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Digging Deep on Mexican Film

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Guggenheim showcases hopes and desires of 20th-century audiences

Starting the new year on a good foot, the film and media arts series “In the Air: Projections of Mexico” is storming Gotham even before the last pine needle is swept.

Expertly chosen and continuously illuminating, “In the Air,” opening this Saturday at the Guggenheim Museum, is absolutely essential viewing for film lovers, so for the next five weekends plan to climb into the Guggenheim’s groovy UFO-like auditorium, and be dazzled.

Pegged onto the museum’s current “Aztec Empire” exhibition, “In the Air” is a starkly contemporary contrast to the pre-Cortés artifacts adorning its curving walls. Last year’s Mexican cinema surveys at the Brooklyn Academy of Music and Film Forum have allowed the Guggenheim to delve beyond the obvious and feature equally vital yet underexposed currents in Mexican film and media arts. Instead of a greatest-hits countdown from Mexican cinema’s exalted Golden Age, the spotlight here is firmly on what’s called the Mexperimental cinema, the thriving, yet scarcely known work of a diverse array of avant-garde filmmakers, performance artists and cultural activists.

Taking flight from Mexican critic Carlos Monsiváis’ landmark essay “Mythologies,” series curators Maria-Christina Villaseñor of the Guggenheim and Carlos Gutiérrez of Cinema Tropical posit a number of enduring tropes of Mexican national identity—la familia, la tierra natal (native land), el gringo—as the basis for pointedly thematic programs of shorts compilations and packaged features, including works by internationally-celebrated artists Miguel Calderón, Carlos Amorales, Teresa Margolles and Ximena Cuevas. The series’ opening double bill, “La mujer” (“The Woman”) and “El macho,” perfectly showcases the curators’ subversive, unpredictable strategies.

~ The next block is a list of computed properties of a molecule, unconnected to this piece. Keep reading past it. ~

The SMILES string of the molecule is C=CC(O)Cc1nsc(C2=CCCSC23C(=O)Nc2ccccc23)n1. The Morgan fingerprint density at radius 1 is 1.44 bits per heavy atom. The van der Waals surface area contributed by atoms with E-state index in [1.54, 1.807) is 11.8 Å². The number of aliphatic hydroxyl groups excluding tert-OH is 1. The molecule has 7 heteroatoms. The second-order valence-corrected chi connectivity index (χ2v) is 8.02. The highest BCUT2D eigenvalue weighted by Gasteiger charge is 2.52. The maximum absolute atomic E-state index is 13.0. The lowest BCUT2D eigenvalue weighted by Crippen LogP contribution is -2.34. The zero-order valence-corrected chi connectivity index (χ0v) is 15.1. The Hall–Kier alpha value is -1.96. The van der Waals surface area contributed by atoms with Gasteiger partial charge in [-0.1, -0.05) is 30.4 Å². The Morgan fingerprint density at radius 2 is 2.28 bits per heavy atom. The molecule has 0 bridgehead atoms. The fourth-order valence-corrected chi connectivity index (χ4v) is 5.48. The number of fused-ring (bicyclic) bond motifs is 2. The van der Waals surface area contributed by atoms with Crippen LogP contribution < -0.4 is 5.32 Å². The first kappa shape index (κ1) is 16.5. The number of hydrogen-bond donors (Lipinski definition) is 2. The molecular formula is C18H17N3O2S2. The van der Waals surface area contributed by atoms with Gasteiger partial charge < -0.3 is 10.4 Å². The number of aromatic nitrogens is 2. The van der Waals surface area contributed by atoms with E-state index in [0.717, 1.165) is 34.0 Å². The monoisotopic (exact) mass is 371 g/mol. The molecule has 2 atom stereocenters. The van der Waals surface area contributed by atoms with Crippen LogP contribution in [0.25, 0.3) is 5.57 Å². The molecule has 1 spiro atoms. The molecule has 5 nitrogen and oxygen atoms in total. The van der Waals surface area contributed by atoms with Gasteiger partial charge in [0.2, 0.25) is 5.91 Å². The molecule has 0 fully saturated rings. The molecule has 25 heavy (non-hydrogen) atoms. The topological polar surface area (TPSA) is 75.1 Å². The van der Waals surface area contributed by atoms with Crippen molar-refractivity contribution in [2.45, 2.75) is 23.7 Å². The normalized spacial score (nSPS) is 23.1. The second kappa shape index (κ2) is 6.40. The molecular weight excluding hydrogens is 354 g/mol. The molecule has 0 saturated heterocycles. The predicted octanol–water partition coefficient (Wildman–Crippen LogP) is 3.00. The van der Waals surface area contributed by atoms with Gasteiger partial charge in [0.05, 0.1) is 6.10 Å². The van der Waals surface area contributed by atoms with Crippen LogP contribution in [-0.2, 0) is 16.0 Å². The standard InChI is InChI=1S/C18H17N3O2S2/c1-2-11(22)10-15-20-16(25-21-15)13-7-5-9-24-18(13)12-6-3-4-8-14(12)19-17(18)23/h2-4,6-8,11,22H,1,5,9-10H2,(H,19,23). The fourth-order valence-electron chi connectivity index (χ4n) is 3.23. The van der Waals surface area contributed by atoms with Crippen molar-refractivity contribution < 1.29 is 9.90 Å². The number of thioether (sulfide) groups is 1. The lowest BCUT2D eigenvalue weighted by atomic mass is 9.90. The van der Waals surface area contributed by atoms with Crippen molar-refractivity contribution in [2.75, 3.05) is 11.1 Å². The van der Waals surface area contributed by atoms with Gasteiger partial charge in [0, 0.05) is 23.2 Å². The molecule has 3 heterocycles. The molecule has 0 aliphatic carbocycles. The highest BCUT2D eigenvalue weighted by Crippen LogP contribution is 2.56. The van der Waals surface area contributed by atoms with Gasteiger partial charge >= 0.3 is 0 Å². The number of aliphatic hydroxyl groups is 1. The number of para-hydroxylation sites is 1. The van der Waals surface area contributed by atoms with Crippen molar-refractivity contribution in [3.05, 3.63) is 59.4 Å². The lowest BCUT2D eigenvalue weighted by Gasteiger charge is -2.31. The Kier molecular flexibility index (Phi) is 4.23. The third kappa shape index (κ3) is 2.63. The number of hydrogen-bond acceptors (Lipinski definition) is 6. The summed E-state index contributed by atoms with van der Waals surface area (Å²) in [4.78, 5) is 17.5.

One outstanding short film in “La mujer,” Luciana Jauffred Gorostiza’s “At That Point... Rebeca” (2003) introduces a young wife and mother of two who wakes one morning feeling unusually heavy. Outwardly unchanged, Rebeca’s weight steadily soars while her mass remains the same, like an imploding star. At first too heavy to walk, she’s propped in a bed that only collapses with her weight, and plunges Rebeca ever further down. The film’s lightly magical-realist dimension becomes apparent through the other characters’ deadpan responses. Irate neighbors demand payment for their crushed furnishings, cranes are summoned, winches snap, yet no one remarks on the fantastic nature of Rebeca’s plight.

“El macho” is the de facto homo show, with short works by queer Mexican artists Julian Hernández, Ricardo Nicolayevsky and Lourdes Portillo, plus the New York premiere of Beto Gómez’s feature “Pink Punch,” a deliriously straight-faced satire of 1970s narcotraficante melodramas that roasts the entire sub- genre of macho stereotypes over the open flame of homoerotic desire. Germán (José Yenque), the hunky, tormented scion of a ruthless criminal dynasty—governed by the acid tongue of his badly coiffed mother, La Güera (Isela Vega)—is on the down low, married to an obtuse, resentful wife, but lusting for the rough-diamond boxing hopeful Jimmy (Rodrigo Oviedo). Brilliantly sustained and outrageously entertaining, “Pink Punch” is the series’ most unexpected discovery.

While the overwhelming emphasis is on the new, “In the Air” covers its historical bases while tweaking the canon. In addition to newly restored black-and-white 35mm prints of two rarities by Fernando de Fuentes, Mexican cinema’s foremost pre-Golden Age auteur, the series drops the mondo cherry bomb “El Santo Versus The Martian Invasion” (1967). This prime entry in the eternally popular serial finds El Santo, the beefy, masked, leotard-clad wrestler, locked in battle with Martian mannequins just in from the swinging London of Antonioni’s “Blow-Up.”

Featured in the program “La corupción,” (“Corruption”) Fernando de Fuentes’s “Prisoner Number Thirteen” (1933), first in the director’s classic trilogy on the Mexican Revolution, is a blistering morality play about militarism. The alcoholic colonel Carrasco, abandoned years before by his long-suffering wife and young son, imprisons a band of doomed revolutionaries, then cops a bribe to trade one of them for another inmate—his now-grown son Juan. Made monstrous by his ingrained authoritarianism, the colonel sends his son before the firing squad, but even more disturbing than this shattering climax is the patently incredible, censor-imposed happy ending.

There’s plenty more—a documentary portrait of legendary actress María Félix, who died in 2002; a program of videos by indigenous filmmakers; a colonialism-in-reverse musical with a singing charro, or cowboy, conquering Seville, Spain. So take advantage of this chance to be enriched by the rarely seen Mexican treasures in every program of this series.

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Updated 5:17 pm, July 20, 2018
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